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Soon, instant fines for street harassment of women in France

The legislation is being piloted by Marlene Schiappa who wants to tackle sexist male attitudes in public spaces

AFP | PTI  |  Paris 

Flag of France  Source: Wikipedia
Flag of France Source: Wikipedia

A new banning cat-calling and of women on French streets will see men fined on the spot for lecherous and aggressive behaviour, France's women's minister said on Friday.

The legislation is being piloted by 34-year-old Marlene Schiappa, a feminist and early supporter of French President who wants to tackle sexist male attitudes in public spaces.


"It's completely necessary because at the moment street is not defined in the law," she told RTL radio today in a major interview to outline the law, which is to be voted next year.

The escalating scandal over Hollywood producer Harvey Weinstein's alleged sexual assaults on a string of actresses has rekindled debate on sexual and predation in

The MeToo hashtag encouraging women to share their experiences is among the top 10 trends on French Twitter, and a new one has emerged -- #balancetonporc ("Expose the Pig") -- to report sexual in the workplace.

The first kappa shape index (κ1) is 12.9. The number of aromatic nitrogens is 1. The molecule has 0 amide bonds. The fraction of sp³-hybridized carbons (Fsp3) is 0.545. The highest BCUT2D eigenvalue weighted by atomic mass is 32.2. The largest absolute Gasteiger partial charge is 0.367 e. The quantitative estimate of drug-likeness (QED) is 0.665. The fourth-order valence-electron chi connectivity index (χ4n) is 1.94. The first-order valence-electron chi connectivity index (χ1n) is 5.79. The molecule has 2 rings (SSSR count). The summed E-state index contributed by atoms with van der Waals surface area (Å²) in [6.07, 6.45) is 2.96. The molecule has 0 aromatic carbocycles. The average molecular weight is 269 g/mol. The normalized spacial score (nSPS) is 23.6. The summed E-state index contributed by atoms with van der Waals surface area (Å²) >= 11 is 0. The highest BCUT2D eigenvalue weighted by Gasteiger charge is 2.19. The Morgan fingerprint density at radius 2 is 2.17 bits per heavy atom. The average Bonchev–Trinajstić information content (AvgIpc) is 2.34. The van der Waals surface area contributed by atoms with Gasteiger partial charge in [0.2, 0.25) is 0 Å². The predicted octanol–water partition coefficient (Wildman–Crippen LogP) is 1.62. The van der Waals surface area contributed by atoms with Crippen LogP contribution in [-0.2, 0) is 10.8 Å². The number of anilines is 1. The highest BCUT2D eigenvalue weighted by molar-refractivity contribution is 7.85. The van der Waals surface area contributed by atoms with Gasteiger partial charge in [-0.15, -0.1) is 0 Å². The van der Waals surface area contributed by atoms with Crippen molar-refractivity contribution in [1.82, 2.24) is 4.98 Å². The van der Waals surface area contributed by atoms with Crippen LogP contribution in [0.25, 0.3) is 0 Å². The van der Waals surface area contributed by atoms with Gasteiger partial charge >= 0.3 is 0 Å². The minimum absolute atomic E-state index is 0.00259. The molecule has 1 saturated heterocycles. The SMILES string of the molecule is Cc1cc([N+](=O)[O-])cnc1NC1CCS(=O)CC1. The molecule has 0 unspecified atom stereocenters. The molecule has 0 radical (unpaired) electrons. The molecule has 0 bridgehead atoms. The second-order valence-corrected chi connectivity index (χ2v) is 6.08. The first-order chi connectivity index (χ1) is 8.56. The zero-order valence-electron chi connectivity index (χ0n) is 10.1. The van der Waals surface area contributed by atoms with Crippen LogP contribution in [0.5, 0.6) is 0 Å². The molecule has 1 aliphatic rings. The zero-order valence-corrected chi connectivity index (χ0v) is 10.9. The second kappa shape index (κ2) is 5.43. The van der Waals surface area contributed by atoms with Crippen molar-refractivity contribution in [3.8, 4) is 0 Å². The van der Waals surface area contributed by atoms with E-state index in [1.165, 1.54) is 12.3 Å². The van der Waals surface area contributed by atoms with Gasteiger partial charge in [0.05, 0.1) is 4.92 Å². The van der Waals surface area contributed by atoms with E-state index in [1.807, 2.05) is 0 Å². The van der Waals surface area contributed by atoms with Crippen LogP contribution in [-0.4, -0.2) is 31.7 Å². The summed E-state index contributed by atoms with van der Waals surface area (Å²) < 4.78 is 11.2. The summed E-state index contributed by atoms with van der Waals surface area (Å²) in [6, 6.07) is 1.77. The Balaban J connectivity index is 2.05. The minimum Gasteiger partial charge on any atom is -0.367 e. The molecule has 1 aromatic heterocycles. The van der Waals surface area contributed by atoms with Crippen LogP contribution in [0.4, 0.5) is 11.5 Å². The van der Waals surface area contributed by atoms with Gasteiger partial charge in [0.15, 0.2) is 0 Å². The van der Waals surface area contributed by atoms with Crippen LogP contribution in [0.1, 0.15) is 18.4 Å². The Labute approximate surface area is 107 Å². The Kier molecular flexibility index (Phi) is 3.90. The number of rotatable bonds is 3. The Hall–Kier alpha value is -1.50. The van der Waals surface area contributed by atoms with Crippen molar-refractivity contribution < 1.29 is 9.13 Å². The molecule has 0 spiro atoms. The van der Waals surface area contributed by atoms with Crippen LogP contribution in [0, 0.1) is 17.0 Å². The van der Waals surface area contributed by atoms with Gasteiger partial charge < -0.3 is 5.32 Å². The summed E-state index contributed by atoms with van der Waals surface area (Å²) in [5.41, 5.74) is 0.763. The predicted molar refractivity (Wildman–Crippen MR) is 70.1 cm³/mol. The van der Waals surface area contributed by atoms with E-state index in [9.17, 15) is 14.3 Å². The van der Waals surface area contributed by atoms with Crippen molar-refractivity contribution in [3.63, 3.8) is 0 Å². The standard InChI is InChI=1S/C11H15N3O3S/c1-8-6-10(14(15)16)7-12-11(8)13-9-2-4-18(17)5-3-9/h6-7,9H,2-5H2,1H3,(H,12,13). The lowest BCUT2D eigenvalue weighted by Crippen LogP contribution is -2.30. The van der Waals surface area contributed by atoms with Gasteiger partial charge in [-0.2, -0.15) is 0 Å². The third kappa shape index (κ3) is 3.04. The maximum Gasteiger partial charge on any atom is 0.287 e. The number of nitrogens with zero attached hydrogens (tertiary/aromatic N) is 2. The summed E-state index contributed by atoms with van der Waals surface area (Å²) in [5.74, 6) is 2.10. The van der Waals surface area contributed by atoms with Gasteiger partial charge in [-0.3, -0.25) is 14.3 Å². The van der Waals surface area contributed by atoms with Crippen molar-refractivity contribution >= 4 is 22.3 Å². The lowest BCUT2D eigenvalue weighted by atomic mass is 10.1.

Asked about the difficulty of drawing a line between and flirtation, Schiappa replied: "We know very well at what point we start feeling intimidated, unsafe or harassed in the street."

She cited examples such as when a man invades a woman's personal space -- "by talking to you 10, 20 centimetres from your face" -- or follows a woman for several blocks, or "asks for your number 17 times."

A cross-party taskforce composed of five MPs has been asked to work with police and magistrates to come up with a definition of that can be enforced by officers on the streets.

"The level of the fine is part of our discussions," Schiappa said, adding that neighbourhood police would act on complaints brought to their attention by women.

"The symbolic value of laws that outlaw street is very great," she said.

The legislation will also include provisions such as lengthening the amount of time women have to lodge complaints dating from their childhood and toughening laws on sex with minors.

Raphaelle Remy-Leleu of the feminist organisation Osez le Feminisme (Dare to Be Feminist) told AFP: "I hope that social tolerance will decrease after people become more aware" of sexual

"But there's a lot of work to be done.

First Published: Mon, October 16 2017. 23:20 IST
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